How to Grow Garlic
Posted by David Grau on
Originally Posted on August 31, 2013
"The ultimate goal of farming is not the growing of crops, but the cultivation and perfection of human beings." –Masanobu Fukuoka
We’re in the last sliver of time for getting some of the fall garden in. We can still plant carrots, spinach, radish, peas, onion, collards, chard, beets and garlic during the month of September. We haven’t planted any of that at the trial garden at Valley Oak Tool HQ. We’re just rather attached to our thriving tomato garden, and haven’t quite gotten around to doing any of that. In some of our other gardens, we managed to sow some seeds of leeks, collards, chard, and broccoli. We even started a little grass and clover pasture for the chickens (fenced off from them until it gets established).
How to Grow Garlic
We do have grand plans, however, for a fabulous garlic garden at HQ. We can plant garlic well into the late fall (or early winter) here. David and Carla will be browsing catalogues for different garlic varieties, and they’ll plant a garlic garden, likely sometime in November.
Why November? Well, their tomato plants will probably keep going, though slowly, until November (unless an early frost comes along), and they’ll want to clean up the beds and amend the soil before planting the garlic. They are also talking about intercropping some bell beans with the garlic. The bell beans will make a nice stand of green, and will fix nitrogen in the soil.
Knowing When to Pick Your Apples
We asked Carl Rosato from Woodleaf Farm about how to know the right time to pick apples. Carl grows 50 varieties of apples in his orchard. He grows Sansa, Gingergold, Mutzu, Royal Empire, Elstar, Pink Lady and Granny Smith, to name a few. He told us how he knows when to pick. “First I look for a few that have dropped as an indicator, then if the color is good I try to pick an apple, and if it comes right off when I lift it upside down on the tree then it is likely ready.” He said he picks apples in the morning, and sells them the same day they are picked.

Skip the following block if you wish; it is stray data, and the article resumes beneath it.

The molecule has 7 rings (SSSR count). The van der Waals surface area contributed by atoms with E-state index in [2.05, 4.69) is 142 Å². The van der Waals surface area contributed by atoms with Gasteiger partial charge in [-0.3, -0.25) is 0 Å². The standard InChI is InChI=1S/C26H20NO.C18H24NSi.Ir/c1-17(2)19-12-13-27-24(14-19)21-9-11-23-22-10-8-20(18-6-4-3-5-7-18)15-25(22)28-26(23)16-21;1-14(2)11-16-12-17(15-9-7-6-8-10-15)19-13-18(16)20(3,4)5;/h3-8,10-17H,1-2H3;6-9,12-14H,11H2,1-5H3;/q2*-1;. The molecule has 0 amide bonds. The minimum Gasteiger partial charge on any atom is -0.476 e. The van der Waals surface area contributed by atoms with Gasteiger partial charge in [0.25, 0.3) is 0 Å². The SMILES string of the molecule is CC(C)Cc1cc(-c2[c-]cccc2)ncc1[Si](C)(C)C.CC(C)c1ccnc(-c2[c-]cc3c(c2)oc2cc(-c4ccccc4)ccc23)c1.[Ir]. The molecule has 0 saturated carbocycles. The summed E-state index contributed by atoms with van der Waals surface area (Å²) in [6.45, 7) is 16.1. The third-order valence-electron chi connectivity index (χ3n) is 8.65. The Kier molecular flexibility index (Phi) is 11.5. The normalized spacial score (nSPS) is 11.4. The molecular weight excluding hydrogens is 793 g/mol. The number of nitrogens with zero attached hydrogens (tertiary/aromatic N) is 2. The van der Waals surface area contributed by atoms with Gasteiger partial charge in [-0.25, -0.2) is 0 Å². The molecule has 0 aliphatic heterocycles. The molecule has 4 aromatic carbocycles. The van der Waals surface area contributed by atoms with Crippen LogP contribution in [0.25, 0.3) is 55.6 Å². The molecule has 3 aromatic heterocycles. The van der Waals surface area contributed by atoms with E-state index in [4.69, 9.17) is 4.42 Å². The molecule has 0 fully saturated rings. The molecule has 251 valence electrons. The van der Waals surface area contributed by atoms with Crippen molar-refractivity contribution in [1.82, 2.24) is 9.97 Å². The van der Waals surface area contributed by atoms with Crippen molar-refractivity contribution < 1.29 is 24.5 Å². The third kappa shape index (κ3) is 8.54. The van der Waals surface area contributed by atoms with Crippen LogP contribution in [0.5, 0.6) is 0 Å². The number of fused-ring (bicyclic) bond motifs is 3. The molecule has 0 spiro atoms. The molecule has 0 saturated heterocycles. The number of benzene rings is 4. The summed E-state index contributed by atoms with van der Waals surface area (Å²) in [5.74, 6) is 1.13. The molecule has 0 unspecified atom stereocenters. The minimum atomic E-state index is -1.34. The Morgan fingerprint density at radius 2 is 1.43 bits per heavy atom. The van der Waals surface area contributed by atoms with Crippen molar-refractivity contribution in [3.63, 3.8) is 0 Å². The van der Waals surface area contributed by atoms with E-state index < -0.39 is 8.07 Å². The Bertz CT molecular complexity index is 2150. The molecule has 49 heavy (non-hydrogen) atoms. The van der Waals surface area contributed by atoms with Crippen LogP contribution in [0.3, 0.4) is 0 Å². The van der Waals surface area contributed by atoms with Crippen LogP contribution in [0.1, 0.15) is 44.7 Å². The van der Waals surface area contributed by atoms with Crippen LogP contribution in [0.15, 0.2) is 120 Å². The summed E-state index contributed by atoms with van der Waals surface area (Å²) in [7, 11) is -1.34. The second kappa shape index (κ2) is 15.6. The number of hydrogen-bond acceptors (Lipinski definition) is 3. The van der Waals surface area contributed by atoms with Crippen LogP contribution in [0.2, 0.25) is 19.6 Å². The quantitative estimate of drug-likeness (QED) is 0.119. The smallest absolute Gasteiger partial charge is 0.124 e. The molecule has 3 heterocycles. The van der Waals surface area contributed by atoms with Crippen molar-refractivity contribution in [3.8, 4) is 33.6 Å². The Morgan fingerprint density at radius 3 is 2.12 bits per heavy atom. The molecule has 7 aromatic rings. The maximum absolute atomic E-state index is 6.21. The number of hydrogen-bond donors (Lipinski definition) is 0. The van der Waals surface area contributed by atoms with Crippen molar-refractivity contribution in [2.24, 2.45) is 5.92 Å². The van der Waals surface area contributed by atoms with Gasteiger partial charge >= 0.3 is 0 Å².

His last Chico Saturday market is today (Aug 31, 2013), and he’ll have O’Henry peaches there. He’ll be at the Berkeley markets with his delectable apples and pears for another month.
Books on Growing Garlic
Since David and Carla are planning a garlic garden, we thought we’d tell you about two garlic-related books we like.
Growing Great Garlic: The Definitive Guide for Organic Gardeners and Small Farmers by Ron L. Engeland
Engeland is a famer who grows gourmet garlic for market and for seed at Filaree Farm in Washington State. This is a real how-to book on growing garlic. He discusses the many important aspects of growing the best garlic. He covers garlic varieties, planting information, pests, nutrient deficiencies, harvesting, curing, storing, marketing, and more. He even includes a history of garlic.
A Garlic Testament: Seasons on a Small New Mexico Farm by Stanley Crawford
Crawford, like Engeland, is a farmer who grows garlic. The book is a more intimate travel through the interior and exterior landscape of Crawford and the workings of his farm and community. He weaves tales of his life with good information about growing garlic. He talks about tractors, borrowing money, planting, the pleasure of using a shovel, and lessons learned during customer interactions at the Farmer’s Markets.